My new thing is stretching and lengthening the arms from the spine all the way through the fingertips. Longer arms mean, you guessed it, a better chance of reaching ones feet in forward folding. The back and arms are lengthened by stretching and strengthening the mid-back between the shoulder blades (rhombus and trapezius), under the arms and side ribs (latissumus dorsi), rear shoulders (deltoid) and triceps.
Tadasana: Lats, triceps and forearms all relax and lengthen toward the ceiling as you press the feet flat into the floor. Pretend you’re trying to touch the ceiling.
Side Angle: Lift the top hip to tip the upper hand toward the front of the mat, relax the lats and triceps, as if trying to touch the wall in front of you.
Bow Pose: Rather than starting urdvha dhanurasna with bent arms and hunched shoulders (top), gently press the feet back, relax the front shoulders and wrists, thereby lengthening the arms (bottom).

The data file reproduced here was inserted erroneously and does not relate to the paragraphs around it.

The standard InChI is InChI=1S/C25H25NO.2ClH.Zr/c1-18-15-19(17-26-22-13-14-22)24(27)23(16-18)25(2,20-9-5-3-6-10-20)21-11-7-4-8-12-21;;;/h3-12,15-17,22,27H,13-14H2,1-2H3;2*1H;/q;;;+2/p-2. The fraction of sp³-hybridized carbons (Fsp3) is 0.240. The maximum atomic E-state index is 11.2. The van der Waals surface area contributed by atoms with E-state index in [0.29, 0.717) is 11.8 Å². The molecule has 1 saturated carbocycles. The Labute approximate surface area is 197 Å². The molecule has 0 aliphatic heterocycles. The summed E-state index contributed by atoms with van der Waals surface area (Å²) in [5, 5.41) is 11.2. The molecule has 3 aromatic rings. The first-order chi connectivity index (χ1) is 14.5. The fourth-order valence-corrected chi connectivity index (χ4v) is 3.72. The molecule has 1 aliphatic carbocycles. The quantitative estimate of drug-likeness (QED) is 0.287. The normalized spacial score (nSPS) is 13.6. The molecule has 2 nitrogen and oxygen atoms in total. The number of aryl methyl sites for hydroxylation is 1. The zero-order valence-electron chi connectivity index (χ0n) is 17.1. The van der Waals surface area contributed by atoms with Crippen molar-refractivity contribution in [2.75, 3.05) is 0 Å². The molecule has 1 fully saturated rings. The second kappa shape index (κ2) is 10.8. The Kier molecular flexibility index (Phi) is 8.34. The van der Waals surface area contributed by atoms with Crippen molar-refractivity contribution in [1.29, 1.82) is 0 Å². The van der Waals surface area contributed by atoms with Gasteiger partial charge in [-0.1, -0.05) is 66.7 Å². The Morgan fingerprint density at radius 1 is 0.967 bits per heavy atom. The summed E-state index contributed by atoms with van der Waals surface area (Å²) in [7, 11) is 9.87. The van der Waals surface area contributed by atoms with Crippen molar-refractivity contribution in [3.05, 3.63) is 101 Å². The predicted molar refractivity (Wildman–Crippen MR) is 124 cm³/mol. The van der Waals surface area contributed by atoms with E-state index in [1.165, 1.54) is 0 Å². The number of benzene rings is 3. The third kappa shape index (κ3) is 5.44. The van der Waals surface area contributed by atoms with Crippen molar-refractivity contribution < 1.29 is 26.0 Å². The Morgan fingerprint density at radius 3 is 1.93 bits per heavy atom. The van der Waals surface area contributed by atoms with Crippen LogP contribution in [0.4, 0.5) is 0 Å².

Head to Knee Pose: Use janu sirsasana step by step to practice lengthening. Hold the strap and sit up tall (top). Then arch the back like cat pose and lean back, as if trying to press the back against the wall behind you, relaxing the lats, rhomboid and trapezeius, triceps and wrists (bottom).
Next, use the opening you just created to walk the hands up the strap an inch or so (top) and repeat by pressing the middle back toward the wall behind while relaxing and lengthening the arms (bottom).
Repeat a third time, walking hands as far up the strap as possible or up to the feet. Find yourself in janu (bottom) lenthening the spine forward.